Note: The numbers in the middle of the passage denote line numbers in the original version.
Questions 6 and 7 are based on this following passage
Authors (particularly sensitive poets) have been at all times the sport and plaything of the critics. Mrs. Oliphant, in her -Literary History of England -, said with 5. much truth: "There are few things so amusing as to read a really 'slashing article'--except perhaps to write it. It is infinitely easier and gayer work than a well-weighed and serious criticism, and 10. will always be more popular. The lively and brilliant examples of the art which dwell in the minds of the readers are invariably of this class." Thus it happens that we remember the witty onslaughts of 15.the reviewers, and often ignore the fact that certain witticisms drove Byron, for example, into a frenzy of anger that called forth the most vigorous satire of the century; and others so completely unnerved 20.Shelley that he felt tempted to write no more; and still others were so unanimously hostile in tone that Coleridge thought the whole detested tribe of critics was in league against his literary success.
25.There were, of course, such admirable personalities as Wordsworth's—for the most part indifferent to the strongest torrent of abuse; and clever craftsmen like Tennyson, who, although hurt, read the 30. criticisms and profited by them; but, on the other hand, there are still well-informed readers who believe that the _Quarterly Review_ at least hastened the death of poor Keats.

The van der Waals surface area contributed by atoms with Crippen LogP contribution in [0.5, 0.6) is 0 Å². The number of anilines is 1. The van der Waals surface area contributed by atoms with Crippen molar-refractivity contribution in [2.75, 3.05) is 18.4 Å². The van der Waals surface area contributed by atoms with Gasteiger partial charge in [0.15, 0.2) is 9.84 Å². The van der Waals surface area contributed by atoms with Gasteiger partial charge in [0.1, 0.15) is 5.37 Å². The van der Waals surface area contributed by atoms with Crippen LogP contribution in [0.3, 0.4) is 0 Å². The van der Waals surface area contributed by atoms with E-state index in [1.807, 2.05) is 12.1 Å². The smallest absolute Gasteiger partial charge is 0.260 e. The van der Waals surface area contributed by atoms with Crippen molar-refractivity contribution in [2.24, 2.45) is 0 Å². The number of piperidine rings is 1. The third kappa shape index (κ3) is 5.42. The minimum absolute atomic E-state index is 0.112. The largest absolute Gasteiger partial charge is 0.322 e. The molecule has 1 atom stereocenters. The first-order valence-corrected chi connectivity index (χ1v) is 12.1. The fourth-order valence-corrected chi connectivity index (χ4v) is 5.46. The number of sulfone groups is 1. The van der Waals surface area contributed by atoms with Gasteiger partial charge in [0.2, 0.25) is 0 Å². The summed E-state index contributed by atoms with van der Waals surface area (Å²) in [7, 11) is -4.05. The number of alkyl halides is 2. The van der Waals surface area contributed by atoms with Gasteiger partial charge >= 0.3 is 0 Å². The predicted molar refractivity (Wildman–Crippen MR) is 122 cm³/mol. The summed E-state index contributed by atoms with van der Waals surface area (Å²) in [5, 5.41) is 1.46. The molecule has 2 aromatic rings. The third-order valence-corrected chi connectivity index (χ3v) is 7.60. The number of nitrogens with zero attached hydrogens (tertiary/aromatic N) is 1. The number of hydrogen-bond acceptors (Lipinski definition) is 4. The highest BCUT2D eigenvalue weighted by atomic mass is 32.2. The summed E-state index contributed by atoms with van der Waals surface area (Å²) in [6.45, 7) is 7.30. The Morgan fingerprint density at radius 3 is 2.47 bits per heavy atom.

6. What is the main point of the passage?
A. To evaluate the sentiments of the sensitive poets stirred by their critics
B. illustrate how casual criticism and deliberate derision can have different responses from the affected poets
C. To enumerate a set of famous poets affected by slashing criticism by casual authors
D. To summarize the effect of derision by some critics on some persons of literary eminence.
E. To distinguish between sets of poets such as Wordsworth and Tennyson on their treatment at the hands some intentional denigration
A: There is no evaluation in the passage but just enlisting
B: This is the correct answer; He illustrates each case with the impact clearly
C: This is only partly true, since the stimulus includes also those who are not affected.
D: There is no summarization; only statement
E: The purpose is not to distinguish between two sets of poets
7. The author of the passage would be most likely to assert which one of the poetic scholars who was not negatively impacted by review of his literature?
A. Lord Byron
A: lines 16 and 17
B: line 34
C: line 29
D. lines 26 and 27
E: line 20
“Better than a thousand days of diligent study is one day with a great teacher” – a Japanese proverb.